Integrating patients' nonmedical status in end-of-life decision making: Structuring communication through 'conferencing'

Mouton de Gruyter
Publication Type:
Journal Article
Communication and Medicine, 2006, 3 (2), pp. 185 - 196
Issue Date:
Full metadata record
Files in This Item:
Filename Description Size
Thumbnail2006004300.pdf1.3 MB
Adobe PDF
This paper considers the nonmedical status of patients in end-of-life decisions. Considering nonmedical factors is not yet routine, particularly in decisions to withhold or withdraw treatment. The paper advocates that non-medical factorsthe capacity and willingness to withstand continuing treatmentare essential to ensure that decisions taken are in the patient's best interest. We argue that including this dimension of patient care not commonly considered gives balance to decisions about continuing treatment where its benefit is diminishing. Drawing on a qualitative study of intensive care nursing in a large public hospital in Sydney, Australia, the paper exemplifies and interprets the tendency of some clinicians to not disclose the medical and nonmedical status to conscious patients, and the environment of mistrust and conflict that can result. We propose a process of `conferencinga regular, inclusive, ongoing, and dynamic process of communication begun early in the patient's admissionto allow multidisciplinary clinicians to manage their differences, agree on patient-care goals, and prepare the patient and their family for the experience of dying. By integrating both medical and nonmedical factors, conferencing becomes the means of enacting and embedding a multidisciplinary, multidimensional approach to end-of-life care.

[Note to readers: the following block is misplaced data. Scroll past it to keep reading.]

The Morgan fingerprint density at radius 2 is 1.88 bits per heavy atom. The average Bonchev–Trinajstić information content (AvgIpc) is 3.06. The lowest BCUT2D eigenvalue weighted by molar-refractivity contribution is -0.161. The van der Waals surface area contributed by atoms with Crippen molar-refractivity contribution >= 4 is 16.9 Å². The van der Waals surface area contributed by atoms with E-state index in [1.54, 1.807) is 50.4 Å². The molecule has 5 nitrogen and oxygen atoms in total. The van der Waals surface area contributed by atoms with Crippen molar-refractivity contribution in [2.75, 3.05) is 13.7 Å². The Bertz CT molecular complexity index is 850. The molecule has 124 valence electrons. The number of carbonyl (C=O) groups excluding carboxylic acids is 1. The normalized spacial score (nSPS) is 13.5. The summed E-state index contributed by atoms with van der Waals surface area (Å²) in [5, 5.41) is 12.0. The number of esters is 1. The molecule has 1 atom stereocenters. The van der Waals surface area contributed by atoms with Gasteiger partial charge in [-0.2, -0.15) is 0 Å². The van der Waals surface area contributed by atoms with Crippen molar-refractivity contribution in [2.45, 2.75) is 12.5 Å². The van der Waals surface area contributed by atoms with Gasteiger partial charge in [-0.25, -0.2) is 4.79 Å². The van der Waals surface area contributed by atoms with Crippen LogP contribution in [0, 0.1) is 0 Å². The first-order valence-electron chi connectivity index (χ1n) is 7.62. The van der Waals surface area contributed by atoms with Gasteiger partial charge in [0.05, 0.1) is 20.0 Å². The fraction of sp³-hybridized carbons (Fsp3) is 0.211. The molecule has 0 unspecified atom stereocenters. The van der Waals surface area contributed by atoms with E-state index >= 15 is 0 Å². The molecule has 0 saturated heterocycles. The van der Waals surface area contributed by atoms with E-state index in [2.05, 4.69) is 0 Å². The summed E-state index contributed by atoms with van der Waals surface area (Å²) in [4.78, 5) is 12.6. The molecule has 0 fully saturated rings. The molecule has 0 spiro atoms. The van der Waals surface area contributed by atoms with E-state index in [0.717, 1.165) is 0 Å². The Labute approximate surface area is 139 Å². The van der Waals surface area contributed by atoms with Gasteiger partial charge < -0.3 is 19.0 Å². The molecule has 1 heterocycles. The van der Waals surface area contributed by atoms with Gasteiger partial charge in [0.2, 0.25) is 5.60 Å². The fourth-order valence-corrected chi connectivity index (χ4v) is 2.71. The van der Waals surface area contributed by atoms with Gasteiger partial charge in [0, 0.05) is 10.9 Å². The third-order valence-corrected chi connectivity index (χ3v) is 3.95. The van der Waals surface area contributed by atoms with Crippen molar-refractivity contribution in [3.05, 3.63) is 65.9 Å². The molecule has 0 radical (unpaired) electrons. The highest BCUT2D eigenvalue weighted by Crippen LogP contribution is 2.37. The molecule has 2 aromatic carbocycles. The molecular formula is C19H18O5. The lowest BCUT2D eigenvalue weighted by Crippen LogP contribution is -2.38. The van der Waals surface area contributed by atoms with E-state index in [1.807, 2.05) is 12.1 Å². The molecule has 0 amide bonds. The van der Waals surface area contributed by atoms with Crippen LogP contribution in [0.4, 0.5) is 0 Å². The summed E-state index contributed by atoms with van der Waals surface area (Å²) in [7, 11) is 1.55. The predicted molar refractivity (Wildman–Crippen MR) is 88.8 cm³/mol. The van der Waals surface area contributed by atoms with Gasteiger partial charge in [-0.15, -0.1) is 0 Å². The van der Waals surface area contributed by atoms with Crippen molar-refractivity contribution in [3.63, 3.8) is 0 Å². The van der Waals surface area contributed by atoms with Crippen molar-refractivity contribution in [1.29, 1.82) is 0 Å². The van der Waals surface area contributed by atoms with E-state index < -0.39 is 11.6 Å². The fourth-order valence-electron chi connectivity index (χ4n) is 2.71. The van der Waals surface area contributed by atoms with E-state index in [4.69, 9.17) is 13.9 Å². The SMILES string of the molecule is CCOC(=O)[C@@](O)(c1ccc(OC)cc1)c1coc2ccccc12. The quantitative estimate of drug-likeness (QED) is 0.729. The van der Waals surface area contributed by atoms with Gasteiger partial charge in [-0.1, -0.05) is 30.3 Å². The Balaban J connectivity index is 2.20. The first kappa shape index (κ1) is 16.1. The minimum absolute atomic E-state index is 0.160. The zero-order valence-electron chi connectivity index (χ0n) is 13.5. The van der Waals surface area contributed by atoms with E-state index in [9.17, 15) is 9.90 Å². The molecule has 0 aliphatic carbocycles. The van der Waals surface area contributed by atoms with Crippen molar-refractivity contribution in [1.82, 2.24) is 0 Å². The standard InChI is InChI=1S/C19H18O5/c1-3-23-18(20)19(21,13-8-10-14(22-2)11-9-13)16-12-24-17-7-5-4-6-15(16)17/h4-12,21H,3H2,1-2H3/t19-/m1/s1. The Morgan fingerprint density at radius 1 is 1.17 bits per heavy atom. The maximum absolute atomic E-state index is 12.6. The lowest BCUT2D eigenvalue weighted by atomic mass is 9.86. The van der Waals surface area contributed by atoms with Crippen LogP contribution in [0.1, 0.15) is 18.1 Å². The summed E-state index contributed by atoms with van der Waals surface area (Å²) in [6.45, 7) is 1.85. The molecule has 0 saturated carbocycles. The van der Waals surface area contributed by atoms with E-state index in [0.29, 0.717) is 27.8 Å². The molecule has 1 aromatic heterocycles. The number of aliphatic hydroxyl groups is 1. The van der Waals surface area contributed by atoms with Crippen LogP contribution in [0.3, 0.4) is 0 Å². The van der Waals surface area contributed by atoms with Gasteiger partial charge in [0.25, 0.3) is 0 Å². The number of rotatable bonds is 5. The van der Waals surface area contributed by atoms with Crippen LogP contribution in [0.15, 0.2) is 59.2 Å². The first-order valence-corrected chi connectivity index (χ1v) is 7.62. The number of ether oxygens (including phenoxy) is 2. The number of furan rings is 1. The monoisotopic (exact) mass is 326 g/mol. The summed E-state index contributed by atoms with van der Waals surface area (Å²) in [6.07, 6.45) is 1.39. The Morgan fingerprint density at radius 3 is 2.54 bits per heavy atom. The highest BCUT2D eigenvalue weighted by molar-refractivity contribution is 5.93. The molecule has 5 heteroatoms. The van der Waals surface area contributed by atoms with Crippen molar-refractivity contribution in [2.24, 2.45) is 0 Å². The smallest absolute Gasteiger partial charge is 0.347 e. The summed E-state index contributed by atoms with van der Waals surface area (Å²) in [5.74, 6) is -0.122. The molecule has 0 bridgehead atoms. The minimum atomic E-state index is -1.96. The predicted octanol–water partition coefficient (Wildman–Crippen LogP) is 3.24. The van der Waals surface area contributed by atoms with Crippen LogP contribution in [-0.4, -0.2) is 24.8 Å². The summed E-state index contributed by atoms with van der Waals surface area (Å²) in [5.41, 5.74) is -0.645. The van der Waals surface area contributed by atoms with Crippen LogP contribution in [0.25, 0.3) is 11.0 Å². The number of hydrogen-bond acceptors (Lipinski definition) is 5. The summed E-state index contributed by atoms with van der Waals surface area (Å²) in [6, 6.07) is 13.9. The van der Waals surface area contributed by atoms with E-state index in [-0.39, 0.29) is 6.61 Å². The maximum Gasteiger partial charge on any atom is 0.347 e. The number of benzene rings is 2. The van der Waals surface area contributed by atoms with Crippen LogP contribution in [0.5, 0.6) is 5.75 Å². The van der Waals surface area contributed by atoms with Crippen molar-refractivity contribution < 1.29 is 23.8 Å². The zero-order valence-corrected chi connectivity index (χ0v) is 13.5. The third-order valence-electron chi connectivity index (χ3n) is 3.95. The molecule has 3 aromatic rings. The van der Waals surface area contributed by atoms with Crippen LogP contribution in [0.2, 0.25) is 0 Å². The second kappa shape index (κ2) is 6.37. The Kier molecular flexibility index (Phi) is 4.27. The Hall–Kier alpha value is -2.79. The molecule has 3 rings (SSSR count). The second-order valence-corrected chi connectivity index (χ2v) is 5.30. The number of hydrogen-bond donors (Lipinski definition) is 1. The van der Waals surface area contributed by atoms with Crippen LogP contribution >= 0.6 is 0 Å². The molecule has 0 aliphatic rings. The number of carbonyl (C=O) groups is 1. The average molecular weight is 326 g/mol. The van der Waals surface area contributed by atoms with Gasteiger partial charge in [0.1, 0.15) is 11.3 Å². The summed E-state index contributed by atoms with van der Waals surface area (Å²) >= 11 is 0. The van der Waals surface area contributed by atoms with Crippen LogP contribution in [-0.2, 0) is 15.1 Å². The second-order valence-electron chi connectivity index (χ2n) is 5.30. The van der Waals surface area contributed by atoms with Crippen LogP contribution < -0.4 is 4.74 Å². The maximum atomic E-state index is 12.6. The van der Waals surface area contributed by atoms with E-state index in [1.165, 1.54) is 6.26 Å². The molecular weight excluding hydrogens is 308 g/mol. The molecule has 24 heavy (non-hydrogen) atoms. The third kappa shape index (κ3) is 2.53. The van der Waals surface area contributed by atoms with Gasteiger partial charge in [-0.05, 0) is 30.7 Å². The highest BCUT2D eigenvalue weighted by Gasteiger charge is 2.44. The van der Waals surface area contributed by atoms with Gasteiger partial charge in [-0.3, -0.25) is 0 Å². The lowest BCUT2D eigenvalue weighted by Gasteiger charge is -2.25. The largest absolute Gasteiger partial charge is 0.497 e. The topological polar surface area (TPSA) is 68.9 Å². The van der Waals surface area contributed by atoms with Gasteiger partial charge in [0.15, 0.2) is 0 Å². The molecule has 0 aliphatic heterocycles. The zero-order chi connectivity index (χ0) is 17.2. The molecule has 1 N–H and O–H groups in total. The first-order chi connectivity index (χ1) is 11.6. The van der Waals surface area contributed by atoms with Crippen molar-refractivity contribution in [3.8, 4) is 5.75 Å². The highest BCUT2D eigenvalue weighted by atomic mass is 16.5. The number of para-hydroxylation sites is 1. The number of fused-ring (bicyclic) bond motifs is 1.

Please use this identifier to cite or link to this item: